# The Bernoulli Principle — How Birds Use Air Pressure

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The Bernoulli Principle — How Birds Use Air Pressure to Fly 101
OBJECTIVE
To explain and demonstrate the Bernoulli Principle (greater air speed lowers air pressure) as it
relates to a wing and how it helps birds fly.
TEACHER BACKGROUND
Humans live on the bottom of an ocean of air. Air is comprised of several invisible gases that
have mass and exert a force, called air pressure. At sea level, air pressure is approximately 15 psi
or pounds per square inch. Humans have adapted to this environment. They do not notice this
force because pressure is pushing on them simultaneously from all directions.
For example, for every 15 psi pushing on the left side of your body there is an equal and opposite
force, 15 psi pushing on the right side of your body equalizing the forces and making it seem like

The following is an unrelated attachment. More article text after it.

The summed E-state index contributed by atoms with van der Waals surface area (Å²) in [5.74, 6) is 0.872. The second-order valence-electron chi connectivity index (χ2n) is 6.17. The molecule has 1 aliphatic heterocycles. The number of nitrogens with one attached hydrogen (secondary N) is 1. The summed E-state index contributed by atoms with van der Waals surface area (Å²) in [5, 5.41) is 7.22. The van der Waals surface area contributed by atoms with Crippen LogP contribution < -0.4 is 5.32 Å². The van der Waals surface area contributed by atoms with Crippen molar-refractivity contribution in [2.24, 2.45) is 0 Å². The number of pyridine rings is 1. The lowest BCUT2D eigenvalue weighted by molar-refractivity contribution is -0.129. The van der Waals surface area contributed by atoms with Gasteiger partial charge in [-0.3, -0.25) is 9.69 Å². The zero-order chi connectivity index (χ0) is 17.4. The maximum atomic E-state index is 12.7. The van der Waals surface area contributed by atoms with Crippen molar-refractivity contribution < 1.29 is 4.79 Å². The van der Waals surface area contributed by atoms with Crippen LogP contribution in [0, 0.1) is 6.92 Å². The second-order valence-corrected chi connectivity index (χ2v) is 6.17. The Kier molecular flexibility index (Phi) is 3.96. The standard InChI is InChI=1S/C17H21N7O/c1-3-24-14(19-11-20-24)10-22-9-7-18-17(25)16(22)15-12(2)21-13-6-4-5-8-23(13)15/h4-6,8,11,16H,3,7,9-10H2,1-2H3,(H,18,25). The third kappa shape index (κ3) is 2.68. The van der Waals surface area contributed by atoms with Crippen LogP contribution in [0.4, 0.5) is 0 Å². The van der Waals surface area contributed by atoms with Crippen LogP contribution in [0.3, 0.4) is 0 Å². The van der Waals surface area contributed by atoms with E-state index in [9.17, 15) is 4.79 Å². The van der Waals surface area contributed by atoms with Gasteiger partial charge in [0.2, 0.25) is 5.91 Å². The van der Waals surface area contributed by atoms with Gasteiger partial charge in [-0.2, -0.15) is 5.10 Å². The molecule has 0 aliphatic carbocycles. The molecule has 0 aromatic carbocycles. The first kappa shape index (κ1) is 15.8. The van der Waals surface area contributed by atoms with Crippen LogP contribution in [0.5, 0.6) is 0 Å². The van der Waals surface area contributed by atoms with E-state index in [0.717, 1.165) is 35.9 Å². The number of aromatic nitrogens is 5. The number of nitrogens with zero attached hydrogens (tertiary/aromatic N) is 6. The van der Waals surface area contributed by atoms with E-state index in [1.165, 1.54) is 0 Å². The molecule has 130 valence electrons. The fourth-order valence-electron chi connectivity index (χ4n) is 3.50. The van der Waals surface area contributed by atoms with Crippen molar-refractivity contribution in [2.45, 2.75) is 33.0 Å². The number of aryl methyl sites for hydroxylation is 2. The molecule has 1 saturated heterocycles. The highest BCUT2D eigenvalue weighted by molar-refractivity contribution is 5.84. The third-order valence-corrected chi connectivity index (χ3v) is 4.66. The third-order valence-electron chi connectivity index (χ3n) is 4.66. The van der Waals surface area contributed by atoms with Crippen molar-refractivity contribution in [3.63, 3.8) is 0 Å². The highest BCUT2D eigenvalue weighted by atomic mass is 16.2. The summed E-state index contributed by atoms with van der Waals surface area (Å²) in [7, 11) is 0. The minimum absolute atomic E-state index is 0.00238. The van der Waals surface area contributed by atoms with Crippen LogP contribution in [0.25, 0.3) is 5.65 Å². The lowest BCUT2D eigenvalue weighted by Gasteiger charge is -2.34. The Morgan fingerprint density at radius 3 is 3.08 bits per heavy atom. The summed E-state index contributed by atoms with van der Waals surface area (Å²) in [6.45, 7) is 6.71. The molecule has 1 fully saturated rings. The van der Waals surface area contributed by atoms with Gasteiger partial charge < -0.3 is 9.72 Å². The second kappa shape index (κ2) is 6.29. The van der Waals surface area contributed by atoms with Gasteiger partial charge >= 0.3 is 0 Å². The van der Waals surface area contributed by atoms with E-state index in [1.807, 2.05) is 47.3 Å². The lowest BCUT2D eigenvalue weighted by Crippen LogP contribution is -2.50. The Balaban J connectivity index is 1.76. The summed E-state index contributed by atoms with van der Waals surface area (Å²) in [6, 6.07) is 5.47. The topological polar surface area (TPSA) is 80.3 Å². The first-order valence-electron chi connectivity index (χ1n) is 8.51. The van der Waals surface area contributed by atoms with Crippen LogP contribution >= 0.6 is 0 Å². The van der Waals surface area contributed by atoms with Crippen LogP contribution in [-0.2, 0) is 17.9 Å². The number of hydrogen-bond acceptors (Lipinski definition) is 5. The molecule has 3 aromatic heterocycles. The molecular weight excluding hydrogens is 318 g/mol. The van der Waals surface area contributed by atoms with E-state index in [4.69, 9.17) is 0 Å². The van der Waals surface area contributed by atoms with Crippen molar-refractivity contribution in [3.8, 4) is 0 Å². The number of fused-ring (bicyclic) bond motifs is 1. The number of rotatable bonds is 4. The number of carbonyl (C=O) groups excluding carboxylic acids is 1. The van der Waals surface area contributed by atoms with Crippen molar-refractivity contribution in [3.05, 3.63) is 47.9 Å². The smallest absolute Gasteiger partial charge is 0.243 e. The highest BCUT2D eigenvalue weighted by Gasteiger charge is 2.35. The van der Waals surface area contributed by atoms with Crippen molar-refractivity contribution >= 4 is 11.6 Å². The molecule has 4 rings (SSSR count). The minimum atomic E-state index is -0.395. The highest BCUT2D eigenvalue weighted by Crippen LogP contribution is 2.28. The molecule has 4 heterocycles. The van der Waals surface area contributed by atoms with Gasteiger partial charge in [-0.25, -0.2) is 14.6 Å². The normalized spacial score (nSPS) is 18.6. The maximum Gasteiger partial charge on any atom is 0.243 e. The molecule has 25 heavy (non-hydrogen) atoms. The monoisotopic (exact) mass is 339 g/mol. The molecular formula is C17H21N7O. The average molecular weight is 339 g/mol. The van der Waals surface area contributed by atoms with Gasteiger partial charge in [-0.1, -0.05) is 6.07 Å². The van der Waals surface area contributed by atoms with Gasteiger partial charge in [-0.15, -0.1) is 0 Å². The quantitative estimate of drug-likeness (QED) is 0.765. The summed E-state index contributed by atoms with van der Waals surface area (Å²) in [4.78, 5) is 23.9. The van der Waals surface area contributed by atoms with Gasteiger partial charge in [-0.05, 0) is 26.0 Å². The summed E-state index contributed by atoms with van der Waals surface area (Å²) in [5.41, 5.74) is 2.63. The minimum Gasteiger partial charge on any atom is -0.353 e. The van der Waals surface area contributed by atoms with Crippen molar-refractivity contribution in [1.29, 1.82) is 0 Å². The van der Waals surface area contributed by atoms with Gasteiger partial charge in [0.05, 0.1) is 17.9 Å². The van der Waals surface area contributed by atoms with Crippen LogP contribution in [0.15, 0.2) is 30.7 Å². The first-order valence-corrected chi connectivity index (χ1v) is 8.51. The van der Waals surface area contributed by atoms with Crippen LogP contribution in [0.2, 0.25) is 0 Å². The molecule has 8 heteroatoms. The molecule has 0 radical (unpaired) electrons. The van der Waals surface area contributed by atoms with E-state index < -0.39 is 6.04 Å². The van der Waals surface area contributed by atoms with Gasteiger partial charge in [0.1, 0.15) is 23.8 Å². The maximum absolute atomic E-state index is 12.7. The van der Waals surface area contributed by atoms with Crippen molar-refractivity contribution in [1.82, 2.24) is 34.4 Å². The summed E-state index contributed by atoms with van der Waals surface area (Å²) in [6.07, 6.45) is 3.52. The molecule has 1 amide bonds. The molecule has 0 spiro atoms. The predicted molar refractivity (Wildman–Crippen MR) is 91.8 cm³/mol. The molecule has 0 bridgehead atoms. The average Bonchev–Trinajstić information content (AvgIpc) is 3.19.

we do not live in a pressurized environment. However if we could reduce the air pressure to 10
psi on the left side of our body we would be pushed to the left by the greater pressure, 15 psi on
our right side. To demonstrate air pressure’s pushing power take an empty plastic milk container
Suck out some of the air thereby reducing the air pressure inside the jug. What happens? The
greater air pressure outside the milk container pushes in the walls.
Birds fly by using air pressure’s pushing force to create wing lift. This is achieved by the physical law known as the Bernoulli Principle. Daniel Bernoulli, an 18th century mathematician,
discovered that as air speed increases, air pressure lowers. Bird wings are specially designed air
foils. The upper curvature of the wings makes air travel faster over its top surface. Following the
Bernoulli Principle, this reduces air pressure on top of the wing allowing the greater air pressure
from below to help push the bird up into flight.
For a simple class demonstration of the the Bernoulli Principle, place two empty pop cans on
their sides, separated slightly. Tell the class that you are going to blow air between the cans.
What happens? Most students will think the blowing air will push the cans apart. Instead, the air
speed between the cans increases and the air pressure lowers. The higher air pressure on the
outside surfaces of the cans pushes them together.
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AIR MOLECULE GAME - HOW AIR MOLECULES MOVE AROUND A WING
GOAL